With signs of growing backlash against overly generous public employee pay, pensions, and other perks, politicians and policy experts have begun examining ways to “claw back” excessive contracts.
William Voegeli, a visiting scholar at Claremont McKenna College in California, suggests it could be legally permissible for states to implement a so-called ‘Irish tax’ on generous public employee pay and benefits.
In an attempt to balance their national government budget, Irish lawmakers last year enacted a special tax on government employees’ pay. Analysts are calling it ‘the Irish tax’.
Not on Individuals
“State constitutions do not mimic the U.S. constitution, so I think the U.S. constitution’s ban of taxes against specific persons, called bills of attainder, . . . might not have as big of a provision in each state,” Voegeli says.
He said a tax on the pay and perks of government workers might not be considered a bill of attainder because it could be viewed as a tax on an economic class instead of a tax targeted at individuals.
“Also, the bill of attainder provision does apply to the U.S. Congress, but the Supreme Court, in any circumstance, would not extend it to state legislatures,” Voegeli said.
The political consequences of such an effort could be serious, he notes, pointing out laws to tax government workers’ pay and benefits at higher rates would represent “mortal” threats to public employee unions.
“[An ‘Irish tax’] would only happen if you were talking about a state where the general tenor of public opinion regarding public employee unions and their power had taken a nosedive,” he said. “If you are going to try it, you better be pretty darn sure that it is going to win, because in defeat, the public employee unions will emerge much stronger.”
Adam Summers, a regulatory expert at the Reason Foundation in Los Angeles, worries an “Irish tax” could backfire on taxpayers.
“This would appear to be adopting the same rationale as many union members and others on the political left use in their quest to try to ‘soak the rich,'” Summers said. “Besides, given the power and influence of labor unions on the state legislature here in California, it could even backfire and just cause them to lobby—most likely successfully—for even greater compensation to make up for the added taxes.”
But Summers said he believes the prospect for passage of an ‘Irish tax’ in California, especially, is growing because the public has become so incensed over government pay, health insurance, and retirement packages far more generous than those most private-sector workers receive.
Anger About Excesses
“The unions would vehemently oppose it and pour lots of money into an advertising campaign to fight it,” Summers said. “Even with all this money, though, there is a strong and growing anger among the nonunion public about excesses in the number of government employees and the benefits those employees command. I think it would still have a decent chance of success.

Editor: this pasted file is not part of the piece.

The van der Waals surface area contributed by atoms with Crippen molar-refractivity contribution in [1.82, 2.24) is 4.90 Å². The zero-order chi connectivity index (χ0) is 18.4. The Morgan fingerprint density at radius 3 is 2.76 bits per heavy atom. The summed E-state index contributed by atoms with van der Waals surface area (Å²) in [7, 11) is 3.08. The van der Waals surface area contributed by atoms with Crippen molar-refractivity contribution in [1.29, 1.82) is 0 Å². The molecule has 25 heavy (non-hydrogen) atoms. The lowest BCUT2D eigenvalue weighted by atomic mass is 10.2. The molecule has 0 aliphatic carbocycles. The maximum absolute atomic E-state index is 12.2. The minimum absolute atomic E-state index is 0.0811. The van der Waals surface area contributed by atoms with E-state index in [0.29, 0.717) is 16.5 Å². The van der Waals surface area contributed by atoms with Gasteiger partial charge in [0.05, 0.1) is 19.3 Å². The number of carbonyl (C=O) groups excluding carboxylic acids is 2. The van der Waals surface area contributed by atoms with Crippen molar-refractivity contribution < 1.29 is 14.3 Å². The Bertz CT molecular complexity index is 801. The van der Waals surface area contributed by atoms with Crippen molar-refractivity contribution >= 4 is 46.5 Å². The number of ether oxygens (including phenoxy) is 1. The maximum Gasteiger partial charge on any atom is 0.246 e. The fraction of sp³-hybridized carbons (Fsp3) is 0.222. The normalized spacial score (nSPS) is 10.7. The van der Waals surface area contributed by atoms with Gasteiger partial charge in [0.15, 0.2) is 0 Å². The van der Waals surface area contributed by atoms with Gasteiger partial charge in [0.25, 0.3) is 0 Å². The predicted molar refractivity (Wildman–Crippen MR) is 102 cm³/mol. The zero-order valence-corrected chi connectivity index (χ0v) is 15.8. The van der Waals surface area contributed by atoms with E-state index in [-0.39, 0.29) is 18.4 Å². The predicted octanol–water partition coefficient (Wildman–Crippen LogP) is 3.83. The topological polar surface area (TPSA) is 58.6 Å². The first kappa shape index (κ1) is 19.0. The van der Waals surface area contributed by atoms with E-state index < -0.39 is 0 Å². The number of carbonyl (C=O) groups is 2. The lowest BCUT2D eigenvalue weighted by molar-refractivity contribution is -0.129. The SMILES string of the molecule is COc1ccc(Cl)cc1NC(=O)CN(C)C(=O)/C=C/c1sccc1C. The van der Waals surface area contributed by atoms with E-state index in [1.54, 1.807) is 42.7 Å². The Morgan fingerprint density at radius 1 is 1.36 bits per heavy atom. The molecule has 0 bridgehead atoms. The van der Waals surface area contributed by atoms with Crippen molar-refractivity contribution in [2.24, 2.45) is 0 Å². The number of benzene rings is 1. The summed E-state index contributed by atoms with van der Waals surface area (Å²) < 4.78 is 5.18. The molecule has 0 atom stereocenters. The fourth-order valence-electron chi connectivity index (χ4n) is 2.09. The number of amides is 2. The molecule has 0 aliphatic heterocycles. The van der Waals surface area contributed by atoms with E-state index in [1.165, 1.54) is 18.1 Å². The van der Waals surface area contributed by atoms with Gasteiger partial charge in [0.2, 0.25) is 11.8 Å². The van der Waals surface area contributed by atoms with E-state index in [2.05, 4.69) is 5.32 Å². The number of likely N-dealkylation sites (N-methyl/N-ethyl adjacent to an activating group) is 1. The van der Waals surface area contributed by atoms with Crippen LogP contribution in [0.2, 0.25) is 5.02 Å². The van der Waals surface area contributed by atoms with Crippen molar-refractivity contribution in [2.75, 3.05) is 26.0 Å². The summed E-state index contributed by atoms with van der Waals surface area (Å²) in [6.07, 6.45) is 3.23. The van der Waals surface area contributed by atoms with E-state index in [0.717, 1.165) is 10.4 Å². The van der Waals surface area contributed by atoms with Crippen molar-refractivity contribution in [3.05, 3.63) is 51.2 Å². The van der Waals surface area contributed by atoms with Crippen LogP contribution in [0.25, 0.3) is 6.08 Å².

“There is a general wave of distaste for big government spending and elected officials now, so voters might see this as a way to fight back at Sacramento [California’s state capitol] for all the mess the legislators and the unions and the special interests have caused,” he added.
Dean Baker, director of the Center for Economic and Policy Research in Washington, DC, does not understand the grumblings of those who want to institute an ‘Irish tax’ in some states with high-cost public employees. He noted some government employees are being furloughed and said some are underpaid.
“I don’t doubt that there are some overpaid public employees, just like there are some overpaid private sector employees, but blatantly hitting public employees with a tax, I do not quite understand the logic. A lot of public employees are underpaid,” Baker said.
“The [push for an ‘Irish tax’] is coming from people who do not particularly like public employee unions,” he said.
Voegeli says another way for states and municipalities to get out of excessive public employee pay and pension packages is to go into bankruptcy. But he notes lawmakers in some states, including California, are making it more difficult for municipalities with large union debt obligations to do this.
“Outside of a court abrogating a [public employee union] contract in a bankruptcy situation, the feasible options to curtailing these things are few and limited,” Voegeli said. “Indeed, there was a law passed in 1999 in California, called Assembly Bill 400, that greatly increased pensions for state workers and that many counties and municipalities matched. And now as various counties and municipalities have seen their pension obligations absorb a bigger share of their entire budget, many are talking about going bankrupt, and there is a legal basis for that to happen.”
However, he added, Democrats in the California state legislature “have now, at the behest of unions, become very concerned about it and are trying prevent it from becoming too easy for municipalities and cities to declare bankruptcy as a means of abrogating their most expensive public employee contracts.”
Thomas Cheplick ([email protected]) writes from Cambridge, Massachusetts.